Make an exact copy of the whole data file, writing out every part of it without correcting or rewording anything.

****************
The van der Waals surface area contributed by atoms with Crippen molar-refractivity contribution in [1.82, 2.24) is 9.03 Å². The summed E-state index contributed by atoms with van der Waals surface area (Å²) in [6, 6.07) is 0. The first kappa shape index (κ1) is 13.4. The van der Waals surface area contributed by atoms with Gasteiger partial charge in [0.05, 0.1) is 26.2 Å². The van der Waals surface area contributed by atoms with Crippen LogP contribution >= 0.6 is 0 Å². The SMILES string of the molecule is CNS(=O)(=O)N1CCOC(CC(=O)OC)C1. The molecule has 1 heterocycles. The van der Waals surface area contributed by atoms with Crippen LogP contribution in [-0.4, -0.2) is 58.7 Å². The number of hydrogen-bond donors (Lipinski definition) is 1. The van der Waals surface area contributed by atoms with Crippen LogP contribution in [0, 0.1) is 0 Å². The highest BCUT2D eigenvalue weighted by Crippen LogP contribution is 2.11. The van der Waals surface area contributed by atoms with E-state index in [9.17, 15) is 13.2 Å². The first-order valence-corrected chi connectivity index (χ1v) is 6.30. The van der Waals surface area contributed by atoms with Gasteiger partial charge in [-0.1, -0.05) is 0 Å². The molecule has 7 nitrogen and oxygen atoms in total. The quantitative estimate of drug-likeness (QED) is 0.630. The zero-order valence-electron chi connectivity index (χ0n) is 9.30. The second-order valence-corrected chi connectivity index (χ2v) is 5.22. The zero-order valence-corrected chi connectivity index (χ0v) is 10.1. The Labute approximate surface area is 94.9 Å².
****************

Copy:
The van der Waals surface area contributed by atoms with Crippen molar-refractivity contribution in [1.82, 2.24) is 9.03 Å². The summed E-state index contributed by atoms with van der Waals surface area (Å²) in [6, 6.07) is 0. The first kappa shape index (κ1) is 13.4. The van der Waals surface area contributed by atoms with Gasteiger partial charge in [0.05, 0.1) is 26.2 Å². The van der Waals surface area contributed by atoms with Crippen LogP contribution >= 0.6 is 0 Å². The SMILES string of the molecule is CNS(=O)(=O)N1CCOC(CC(=O)OC)C1. The molecule has 1 heterocycles. The van der Waals surface area contributed by atoms with Crippen LogP contribution in [-0.4, -0.2) is 58.7 Å². The number of hydrogen-bond donors (Lipinski definition) is 1. The van der Waals surface area contributed by atoms with Crippen LogP contribution in [0, 0.1) is 0 Å². The highest BCUT2D eigenvalue weighted by Crippen LogP contribution is 2.11. The van der Waals surface area contributed by atoms with E-state index in [9.17, 15) is 13.2 Å². The first-order valence-corrected chi connectivity index (χ1v) is 6.30. The van der Waals surface area contributed by atoms with Gasteiger partial charge in [-0.1, -0.05) is 0 Å². The molecule has 7 nitrogen and oxygen atoms in total. The quantitative estimate of drug-likeness (QED) is 0.630. The zero-order valence-electron chi connectivity index (χ0n) is 9.30. The second-order valence-corrected chi connectivity index (χ2v) is 5.22. The zero-order valence-corrected chi connectivity index (χ0v) is 10.1. The Labute approximate surface area is 94.9 Å².